With convention over, Clinton faces hacking threat and Trump criticism
HARRISBURG, Pa. -- Giddy if exhausted, Hillary Clinton embarked on a post-convention Rust Belt bus tour just hours after becoming the first female presidential nominee of a major political party. The celebratory mood quickly evaporated amid fresh revelations that hackers had breached a program used by her campaign and Republican nominee Donald Trump promised to sharpen his barbs.
"Remember this," Trump said during a rally Friday in Colorado Springs, Colorado. "Trump is going to be no more Mr. Nice Guy." And for the first time he encouraged his supporters' anti-Clinton chants of "lock her up."
"I've been saying let's just beat her on Nov. 8," Trump said, "but you know what? I'm starting to agree with you."
About an hour later, Clinton aides acknowledged that a hacking attack that exposed Democratic Party emails also reached into a computer system used by her own campaign. The FBI said it was working to determine the "accuracy, nature and scope" of the cyberattacks.
Campaign spokesman Nick Merrill said the newly disclosed breach affected a Democratic National Committee data analytics program used by the campaign and other organizations. Outside experts found no evidence that the campaign's "internal systems have been compromised," Merrill said, but he gave no details on the program or nature of the attacks.
Partnerships with modern e-commerce companies can allow sophisticated tracking, categorization and identification of website visitors and voters.
President Barack Obama and cybersecurity experts have said Russia was almost certainly responsible for the DNC hack. The House Democratic campaign committee reported Friday that its information had been accessed.
The developments followed the leaking of DNC emails earlier in the week that pointed to a pro-Clinton bias by party officials during her primary contest against Bernie Sanders. In the furor that followed, party chairwoman Debbie Wasserman Shultz resigned just as Democrats launched their convention.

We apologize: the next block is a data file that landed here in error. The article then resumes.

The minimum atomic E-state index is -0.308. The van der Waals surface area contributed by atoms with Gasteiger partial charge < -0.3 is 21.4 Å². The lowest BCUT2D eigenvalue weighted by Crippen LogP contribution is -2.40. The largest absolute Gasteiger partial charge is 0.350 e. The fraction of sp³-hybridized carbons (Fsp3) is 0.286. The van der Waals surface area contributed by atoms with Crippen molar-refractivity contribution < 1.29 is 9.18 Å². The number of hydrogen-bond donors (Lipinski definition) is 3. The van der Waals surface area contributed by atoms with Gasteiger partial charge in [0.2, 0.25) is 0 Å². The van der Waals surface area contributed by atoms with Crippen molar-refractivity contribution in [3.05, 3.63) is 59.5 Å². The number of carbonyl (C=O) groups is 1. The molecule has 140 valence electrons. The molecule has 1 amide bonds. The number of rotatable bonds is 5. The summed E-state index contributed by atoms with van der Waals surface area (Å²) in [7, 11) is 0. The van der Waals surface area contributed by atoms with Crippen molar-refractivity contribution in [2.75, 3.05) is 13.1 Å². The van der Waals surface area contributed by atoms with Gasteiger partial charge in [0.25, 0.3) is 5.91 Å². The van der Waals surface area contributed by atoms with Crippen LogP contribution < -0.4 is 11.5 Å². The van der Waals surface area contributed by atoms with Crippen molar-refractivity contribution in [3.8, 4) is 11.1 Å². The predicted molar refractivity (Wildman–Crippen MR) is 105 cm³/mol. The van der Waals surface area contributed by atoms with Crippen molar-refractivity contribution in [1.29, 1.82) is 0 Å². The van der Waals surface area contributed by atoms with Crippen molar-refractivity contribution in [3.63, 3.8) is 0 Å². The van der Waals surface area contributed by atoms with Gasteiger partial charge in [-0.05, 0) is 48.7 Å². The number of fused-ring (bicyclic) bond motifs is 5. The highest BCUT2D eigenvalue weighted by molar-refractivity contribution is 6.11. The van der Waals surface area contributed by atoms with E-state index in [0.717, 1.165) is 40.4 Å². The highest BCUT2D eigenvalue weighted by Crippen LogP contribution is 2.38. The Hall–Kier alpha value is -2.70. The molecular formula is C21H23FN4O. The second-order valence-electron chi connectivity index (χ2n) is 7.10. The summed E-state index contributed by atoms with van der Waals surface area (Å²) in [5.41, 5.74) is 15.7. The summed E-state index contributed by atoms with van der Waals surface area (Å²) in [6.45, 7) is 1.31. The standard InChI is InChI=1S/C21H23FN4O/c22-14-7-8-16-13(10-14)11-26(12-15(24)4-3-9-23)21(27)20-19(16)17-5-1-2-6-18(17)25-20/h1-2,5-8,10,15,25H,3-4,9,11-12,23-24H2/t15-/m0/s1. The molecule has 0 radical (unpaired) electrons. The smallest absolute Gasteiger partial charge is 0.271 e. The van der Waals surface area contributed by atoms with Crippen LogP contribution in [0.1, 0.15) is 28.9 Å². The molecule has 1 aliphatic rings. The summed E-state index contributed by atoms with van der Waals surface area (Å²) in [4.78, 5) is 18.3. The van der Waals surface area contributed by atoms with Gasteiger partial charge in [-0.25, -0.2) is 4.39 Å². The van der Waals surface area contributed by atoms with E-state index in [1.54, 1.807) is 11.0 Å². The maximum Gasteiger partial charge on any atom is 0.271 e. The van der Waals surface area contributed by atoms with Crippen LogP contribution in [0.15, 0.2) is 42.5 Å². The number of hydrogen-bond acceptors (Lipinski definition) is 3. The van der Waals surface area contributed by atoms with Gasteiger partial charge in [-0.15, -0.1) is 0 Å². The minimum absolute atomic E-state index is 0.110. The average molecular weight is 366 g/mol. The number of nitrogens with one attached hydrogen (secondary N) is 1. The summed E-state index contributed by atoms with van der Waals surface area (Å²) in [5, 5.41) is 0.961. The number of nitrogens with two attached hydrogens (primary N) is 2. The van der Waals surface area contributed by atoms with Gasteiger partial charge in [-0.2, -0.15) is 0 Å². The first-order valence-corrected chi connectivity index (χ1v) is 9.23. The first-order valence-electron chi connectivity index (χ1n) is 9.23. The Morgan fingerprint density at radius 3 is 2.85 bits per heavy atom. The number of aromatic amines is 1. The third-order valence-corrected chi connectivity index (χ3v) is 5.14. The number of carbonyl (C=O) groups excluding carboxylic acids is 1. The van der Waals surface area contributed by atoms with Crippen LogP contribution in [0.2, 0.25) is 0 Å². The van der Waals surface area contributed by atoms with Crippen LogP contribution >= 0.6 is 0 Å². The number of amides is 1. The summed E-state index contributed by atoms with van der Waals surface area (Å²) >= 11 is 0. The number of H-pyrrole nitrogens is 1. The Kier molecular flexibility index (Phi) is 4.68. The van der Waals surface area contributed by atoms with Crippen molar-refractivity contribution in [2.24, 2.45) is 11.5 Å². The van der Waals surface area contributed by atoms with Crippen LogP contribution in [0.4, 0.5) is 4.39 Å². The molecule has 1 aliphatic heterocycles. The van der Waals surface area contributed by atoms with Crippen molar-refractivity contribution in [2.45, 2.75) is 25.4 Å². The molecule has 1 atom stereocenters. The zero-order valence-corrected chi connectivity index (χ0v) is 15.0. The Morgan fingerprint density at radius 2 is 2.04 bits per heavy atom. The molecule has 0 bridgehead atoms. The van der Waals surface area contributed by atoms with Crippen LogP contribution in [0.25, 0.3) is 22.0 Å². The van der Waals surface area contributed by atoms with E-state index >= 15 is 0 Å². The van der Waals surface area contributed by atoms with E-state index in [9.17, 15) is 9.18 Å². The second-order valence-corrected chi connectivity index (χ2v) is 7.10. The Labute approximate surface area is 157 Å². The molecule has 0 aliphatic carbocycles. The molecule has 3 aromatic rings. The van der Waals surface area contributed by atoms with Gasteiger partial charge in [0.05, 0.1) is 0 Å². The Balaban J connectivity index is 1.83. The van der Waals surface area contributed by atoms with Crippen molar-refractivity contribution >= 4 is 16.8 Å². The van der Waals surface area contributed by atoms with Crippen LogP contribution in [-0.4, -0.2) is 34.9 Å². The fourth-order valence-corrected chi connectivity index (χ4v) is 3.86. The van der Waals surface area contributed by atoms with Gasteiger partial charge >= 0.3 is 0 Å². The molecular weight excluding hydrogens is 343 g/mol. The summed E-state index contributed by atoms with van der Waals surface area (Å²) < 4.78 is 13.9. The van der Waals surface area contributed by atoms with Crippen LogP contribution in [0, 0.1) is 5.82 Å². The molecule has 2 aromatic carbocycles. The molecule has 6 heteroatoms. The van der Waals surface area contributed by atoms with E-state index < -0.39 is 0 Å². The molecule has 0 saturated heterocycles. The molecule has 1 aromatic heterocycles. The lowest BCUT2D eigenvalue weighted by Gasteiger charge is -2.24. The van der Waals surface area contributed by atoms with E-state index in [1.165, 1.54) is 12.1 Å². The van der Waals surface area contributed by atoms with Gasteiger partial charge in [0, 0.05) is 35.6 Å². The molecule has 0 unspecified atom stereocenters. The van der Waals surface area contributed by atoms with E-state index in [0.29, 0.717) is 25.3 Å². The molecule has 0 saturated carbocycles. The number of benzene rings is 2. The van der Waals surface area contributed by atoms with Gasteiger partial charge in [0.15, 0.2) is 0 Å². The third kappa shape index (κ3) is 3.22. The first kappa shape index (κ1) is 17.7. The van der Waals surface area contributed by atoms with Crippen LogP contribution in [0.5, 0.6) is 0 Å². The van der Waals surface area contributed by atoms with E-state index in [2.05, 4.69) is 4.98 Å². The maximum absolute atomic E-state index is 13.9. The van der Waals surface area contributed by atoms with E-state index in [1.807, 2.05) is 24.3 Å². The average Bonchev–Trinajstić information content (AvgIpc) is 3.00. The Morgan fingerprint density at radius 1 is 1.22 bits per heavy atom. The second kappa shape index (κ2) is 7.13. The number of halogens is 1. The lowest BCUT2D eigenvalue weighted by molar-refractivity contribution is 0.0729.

Clinton and her running mate, Sen. Tim Kaine of Virginia, will attempt to return attention to their positive economic message on Saturday, with campaign stops through economically struggling areas of Pennsylvania and Ohio.
"When we take that oath of office next January, we know we can make life better. We know we can create more good jobs," she told voters gathered at an outside market in Harrisburg, Pennsylvania.
Clinton cited an economic analysis by economist Mark Zandi, a former economic adviser to 2008 Republican presidential nominee John McCain, that found more than 10 million jobs could be created in her first term if her economic proposals were put in place. Zandi's analysis of Trump's plans found they would cost the country 3.5 million jobs and lead to a "lengthy recession."
Joined on the bus tour by her husband, Bill Clinton, Kaine and his wife, Anne Holton, Clinton stopped at a toy and plastics manufacturer in Hatfield, Pennsylvania, where she and Kaine cast Trump as a con artist out for his own gain.
"We don't resent success in America but we do resent people who take advantage of others in order to line their own pockets," Clinton said.
Trump is also focusing on Ohio and Pennsylvania, two states where he might make headway with blue-collar white men. That group of voters has eluded Clinton and may be a hard sell after a Democratic convention that heavily celebrated racial and gender diversity.
Clinton is playing up economic opportunity, diversity and national security. Democrats hammered home those themes this week with an array of politicians, celebrities, gun-violence victims, law enforcement officers and activists of all races and sexual orientation.
Their goal is to turn out the coalition of minority, female and young voters that twice elected Obama while offsetting expected losses among the white men drawn to Trump's message.
Democrats continued contrasting their optimistic message with the more troubled vision of the state of the nation presented by Trump and others at the GOP convention a week earlier.
Kaine called the "very dark and negative" event a "journey through Donald Trump's mind."
"That's a very frightening place," he told thousands of supporters in Philadelphia.
Clinton told voters that they faced a "stark choice," calling the coming election the most important one in her lifetime.
"This is a moment of reckoning for our country. I don't recognize the country that Donald Trump describes," she said.
Associated Press writer Eric Tucker in Washington contributed to this report.